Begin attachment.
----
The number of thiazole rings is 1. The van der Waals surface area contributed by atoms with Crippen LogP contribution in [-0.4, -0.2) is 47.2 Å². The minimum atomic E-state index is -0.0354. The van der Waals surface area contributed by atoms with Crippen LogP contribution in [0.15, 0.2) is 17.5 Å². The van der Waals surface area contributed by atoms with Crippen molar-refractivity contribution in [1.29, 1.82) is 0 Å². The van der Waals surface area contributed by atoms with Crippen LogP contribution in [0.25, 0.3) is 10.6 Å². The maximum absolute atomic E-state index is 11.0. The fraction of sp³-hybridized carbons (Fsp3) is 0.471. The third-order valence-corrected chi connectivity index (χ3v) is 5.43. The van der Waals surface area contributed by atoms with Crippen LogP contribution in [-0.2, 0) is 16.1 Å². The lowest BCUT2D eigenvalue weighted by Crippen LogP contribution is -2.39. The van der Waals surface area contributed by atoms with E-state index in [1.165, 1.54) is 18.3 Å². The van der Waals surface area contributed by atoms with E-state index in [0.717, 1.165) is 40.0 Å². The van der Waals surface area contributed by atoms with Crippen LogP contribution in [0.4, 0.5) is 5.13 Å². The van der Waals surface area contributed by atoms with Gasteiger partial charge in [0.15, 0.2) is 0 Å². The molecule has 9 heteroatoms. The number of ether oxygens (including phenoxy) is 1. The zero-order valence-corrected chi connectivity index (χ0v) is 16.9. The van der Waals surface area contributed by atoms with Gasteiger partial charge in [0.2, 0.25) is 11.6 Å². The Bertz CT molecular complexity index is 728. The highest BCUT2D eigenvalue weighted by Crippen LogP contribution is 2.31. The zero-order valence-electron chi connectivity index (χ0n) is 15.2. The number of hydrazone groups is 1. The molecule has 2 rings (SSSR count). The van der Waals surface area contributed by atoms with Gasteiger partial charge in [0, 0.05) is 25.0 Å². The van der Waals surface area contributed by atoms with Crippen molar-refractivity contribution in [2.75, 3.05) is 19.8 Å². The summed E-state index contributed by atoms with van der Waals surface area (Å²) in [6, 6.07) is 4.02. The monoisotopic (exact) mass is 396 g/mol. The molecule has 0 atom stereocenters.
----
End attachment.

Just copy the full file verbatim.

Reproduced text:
The number of thiazole rings is 1. The van der Waals surface area contributed by atoms with Crippen LogP contribution in [-0.4, -0.2) is 47.2 Å². The minimum atomic E-state index is -0.0354. The van der Waals surface area contributed by atoms with Crippen LogP contribution in [0.15, 0.2) is 17.5 Å². The van der Waals surface area contributed by atoms with Crippen molar-refractivity contribution in [1.29, 1.82) is 0 Å². The van der Waals surface area contributed by atoms with Crippen LogP contribution in [0.25, 0.3) is 10.6 Å². The maximum absolute atomic E-state index is 11.0. The fraction of sp³-hybridized carbons (Fsp3) is 0.471. The third-order valence-corrected chi connectivity index (χ3v) is 5.43. The van der Waals surface area contributed by atoms with Crippen LogP contribution in [-0.2, 0) is 16.1 Å². The lowest BCUT2D eigenvalue weighted by Crippen LogP contribution is -2.39. The van der Waals surface area contributed by atoms with E-state index in [1.165, 1.54) is 18.3 Å². The van der Waals surface area contributed by atoms with E-state index in [0.717, 1.165) is 40.0 Å². The van der Waals surface area contributed by atoms with Crippen LogP contribution in [0.4, 0.5) is 5.13 Å². The van der Waals surface area contributed by atoms with Gasteiger partial charge in [0.15, 0.2) is 0 Å². The molecule has 9 heteroatoms. The number of ether oxygens (including phenoxy) is 1. The zero-order valence-corrected chi connectivity index (χ0v) is 16.9. The van der Waals surface area contributed by atoms with Gasteiger partial charge in [0.2, 0.25) is 11.6 Å². The Bertz CT molecular complexity index is 728. The highest BCUT2D eigenvalue weighted by Crippen LogP contribution is 2.31. The zero-order valence-electron chi connectivity index (χ0n) is 15.2. The number of hydrazone groups is 1. The molecule has 2 rings (SSSR count). The van der Waals surface area contributed by atoms with Gasteiger partial charge in [0, 0.05) is 25.0 Å². The van der Waals surface area contributed by atoms with Crippen molar-refractivity contribution in [2.75, 3.05) is 19.8 Å². The summed E-state index contributed by atoms with van der Waals surface area (Å²) in [6, 6.07) is 4.02. The monoisotopic (exact) mass is 396 g/mol. The molecule has 0 atom stereocenters.